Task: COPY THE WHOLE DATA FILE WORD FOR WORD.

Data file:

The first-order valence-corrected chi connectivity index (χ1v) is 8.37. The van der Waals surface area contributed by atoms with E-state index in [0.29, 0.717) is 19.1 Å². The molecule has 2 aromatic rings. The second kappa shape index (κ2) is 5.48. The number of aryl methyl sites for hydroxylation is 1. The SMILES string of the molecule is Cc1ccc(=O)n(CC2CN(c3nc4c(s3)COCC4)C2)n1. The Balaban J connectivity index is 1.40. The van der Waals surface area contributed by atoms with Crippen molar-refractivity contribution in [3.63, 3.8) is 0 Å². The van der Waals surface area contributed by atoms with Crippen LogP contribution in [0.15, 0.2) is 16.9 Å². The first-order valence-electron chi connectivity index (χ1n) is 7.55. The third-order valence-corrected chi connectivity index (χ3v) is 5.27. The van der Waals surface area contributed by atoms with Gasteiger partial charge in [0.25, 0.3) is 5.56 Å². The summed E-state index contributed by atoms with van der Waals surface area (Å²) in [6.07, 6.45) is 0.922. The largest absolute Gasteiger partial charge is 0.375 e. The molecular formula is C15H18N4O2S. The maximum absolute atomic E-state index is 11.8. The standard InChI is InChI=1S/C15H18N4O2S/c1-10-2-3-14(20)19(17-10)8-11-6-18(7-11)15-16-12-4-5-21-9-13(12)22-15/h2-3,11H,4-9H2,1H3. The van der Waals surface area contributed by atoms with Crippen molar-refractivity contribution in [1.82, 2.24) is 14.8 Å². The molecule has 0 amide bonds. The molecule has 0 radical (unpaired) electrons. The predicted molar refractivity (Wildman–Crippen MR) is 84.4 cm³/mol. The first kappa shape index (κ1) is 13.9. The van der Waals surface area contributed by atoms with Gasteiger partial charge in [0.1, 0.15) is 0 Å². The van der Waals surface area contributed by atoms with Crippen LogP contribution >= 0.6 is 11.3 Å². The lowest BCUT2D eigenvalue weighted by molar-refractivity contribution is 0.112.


The first-order valence-corrected chi connectivity index (χ1v) is 8.37. The van der Waals surface area contributed by atoms with E-state index in [0.29, 0.717) is 19.1 Å². The molecule has 2 aromatic rings. The second kappa shape index (κ2) is 5.48. The number of aryl methyl sites for hydroxylation is 1. The SMILES string of the molecule is Cc1ccc(=O)n(CC2CN(c3nc4c(s3)COCC4)C2)n1. The Balaban J connectivity index is 1.40. The van der Waals surface area contributed by atoms with Crippen molar-refractivity contribution in [3.63, 3.8) is 0 Å². The van der Waals surface area contributed by atoms with Crippen LogP contribution in [0.15, 0.2) is 16.9 Å². The first-order valence-electron chi connectivity index (χ1n) is 7.55. The third-order valence-corrected chi connectivity index (χ3v) is 5.27. The van der Waals surface area contributed by atoms with Gasteiger partial charge in [0.25, 0.3) is 5.56 Å². The summed E-state index contributed by atoms with van der Waals surface area (Å²) in [6.07, 6.45) is 0.922. The largest absolute Gasteiger partial charge is 0.375 e. The molecular formula is C15H18N4O2S. The maximum absolute atomic E-state index is 11.8. The standard InChI is InChI=1S/C15H18N4O2S/c1-10-2-3-14(20)19(17-10)8-11-6-18(7-11)15-16-12-4-5-21-9-13(12)22-15/h2-3,11H,4-9H2,1H3. The van der Waals surface area contributed by atoms with Crippen molar-refractivity contribution in [1.82, 2.24) is 14.8 Å². The molecule has 0 amide bonds. The molecule has 0 radical (unpaired) electrons. The predicted molar refractivity (Wildman–Crippen MR) is 84.4 cm³/mol. The first kappa shape index (κ1) is 13.9. The van der Waals surface area contributed by atoms with Gasteiger partial charge in [0.1, 0.15) is 0 Å². The van der Waals surface area contributed by atoms with Crippen LogP contribution >= 0.6 is 11.3 Å². The lowest BCUT2D eigenvalue weighted by molar-refractivity contribution is 0.112.